Brett Kavanaugh’s freshman year roommate at Yale, James Roche, published an op-ed in Slate on Wednesday night that argues that Kavanaugh explicitly lied and obscured the truth about both his college drinking habits and the slang terms used in his yearbook entry during his testimony before the Senate Judiciary Committee last Thursday.
Roche, who says he knew both Kavanaugh and his accuser Deborah Ramirez well in college, says that he has previously supported Ramirez and believes her accusations that Kavanaugh exposed himself to her during a party in their dorm. In the op-ed, Roche describes his interactions with New Yorker reporter Ronan Farrow, who co-bylined (with Jane Mayer) the piece in which Ramierez first detailed her allegations to the public. Roche also specifically contests parts of Kavanaugh’s testimony where he feels he was untruthful, like his description of the terms “boofing” and “Devil’s Triangle.”
I do not know if Brett attacked Christine Blasey Ford in high school or if he sexually humiliated Debbie in front of a group of people she thought were her friends. But I can say that he lied under oath. He claimed that he occasionally drank too much but never enough to forget details of the night before, never enough to “black out.” He did, regularly. He said that “boofing” was farting and the “Devil’s Triangle” was a drinking game. “Boofing” and “Devil’s Triangle” are sexual references. I know this because I heard Brett and his friends using these terms on multiple occasions.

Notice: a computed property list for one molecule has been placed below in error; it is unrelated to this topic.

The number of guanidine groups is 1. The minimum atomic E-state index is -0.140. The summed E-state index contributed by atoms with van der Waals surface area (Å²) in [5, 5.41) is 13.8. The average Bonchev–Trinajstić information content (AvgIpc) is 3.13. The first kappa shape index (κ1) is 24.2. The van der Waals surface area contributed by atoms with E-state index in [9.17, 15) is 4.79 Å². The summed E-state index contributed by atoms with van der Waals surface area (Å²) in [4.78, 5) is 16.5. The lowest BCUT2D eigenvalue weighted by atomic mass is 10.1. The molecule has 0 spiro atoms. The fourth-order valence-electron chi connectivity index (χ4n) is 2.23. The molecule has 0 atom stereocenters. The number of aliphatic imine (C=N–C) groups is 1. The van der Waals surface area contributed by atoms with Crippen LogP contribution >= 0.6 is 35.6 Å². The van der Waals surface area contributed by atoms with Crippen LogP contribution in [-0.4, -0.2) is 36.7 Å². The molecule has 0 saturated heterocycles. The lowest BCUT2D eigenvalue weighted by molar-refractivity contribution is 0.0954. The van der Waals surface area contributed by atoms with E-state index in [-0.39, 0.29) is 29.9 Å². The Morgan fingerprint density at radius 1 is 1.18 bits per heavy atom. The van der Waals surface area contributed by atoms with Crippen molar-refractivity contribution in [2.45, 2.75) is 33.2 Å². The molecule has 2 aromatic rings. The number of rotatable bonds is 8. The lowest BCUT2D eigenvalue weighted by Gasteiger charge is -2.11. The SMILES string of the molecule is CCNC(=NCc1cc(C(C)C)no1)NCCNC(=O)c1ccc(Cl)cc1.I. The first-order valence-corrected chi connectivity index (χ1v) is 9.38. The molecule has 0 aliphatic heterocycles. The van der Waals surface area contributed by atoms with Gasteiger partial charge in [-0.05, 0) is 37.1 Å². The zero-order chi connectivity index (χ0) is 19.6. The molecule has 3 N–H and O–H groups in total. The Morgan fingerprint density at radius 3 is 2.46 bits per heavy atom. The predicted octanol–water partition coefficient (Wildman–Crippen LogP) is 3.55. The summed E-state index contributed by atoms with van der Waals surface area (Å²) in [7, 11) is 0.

Roche, like many of Kavanaugh’s peers, seems deeply offended that the nominee was dishonest in his testimony before the Judiciary Committee.
In this case, the lies are not trivial: His lies about sexual terms and his drinking are directly relevant to the accusations of Christine Blasey Ford and Debbie Ramirez, which both involved sexual behavior and heavy drinking. The truth would make him look bad and would bolster the credibility of both of these women. In this climate, had he simply said “I don’t remember” or even “If I did these things in my youth I am sorry,” he might have sailed through the confirmation process. But he lied, under oath, like it was nothing.
Roche also says he is willing to talk to the FBI, and outlines exactly what he’d tell them.
Now the FBI is investigating this incident. I am willing to speak with them about my experiences at Yale with both Debbie and Brett. I would tell them this: Brett Kavanaugh stood up under oath and lied about his drinking and about the meaning of words in his yearbook. He did so baldly, without hesitation or reservation. In his words and his behavior, Judge Kavanaugh has shown contempt for the truth, for the process, for the rule of law, and for accountability. His willingness to lie to avoid embarrassment throws doubt on his denials about the larger questions of sexual assault. In contrast, I cannot remember ever having a reason to distrust anything, large or small, that I have heard from Debbie.
While this account, and the many others provided by another classmate, Chad Ludington, are certainly damaging to Kavanaugh’s personal reputation, it’s unclear what, if any effect they’ll have on the confirmation process, or the ongoing FBI investigation into Kavanaugh’s background. The FBI investigation has been marred by confusion as to who inspectors will and will not be talking to. Key witnesses like Dr. Christine Blasey Ford, Ramirez, and others have said they’ve had trouble even getting in touch with the FBI. The confidential FBI report will go out to all 100 Senators, but not their staff, on Thursday according to NBC.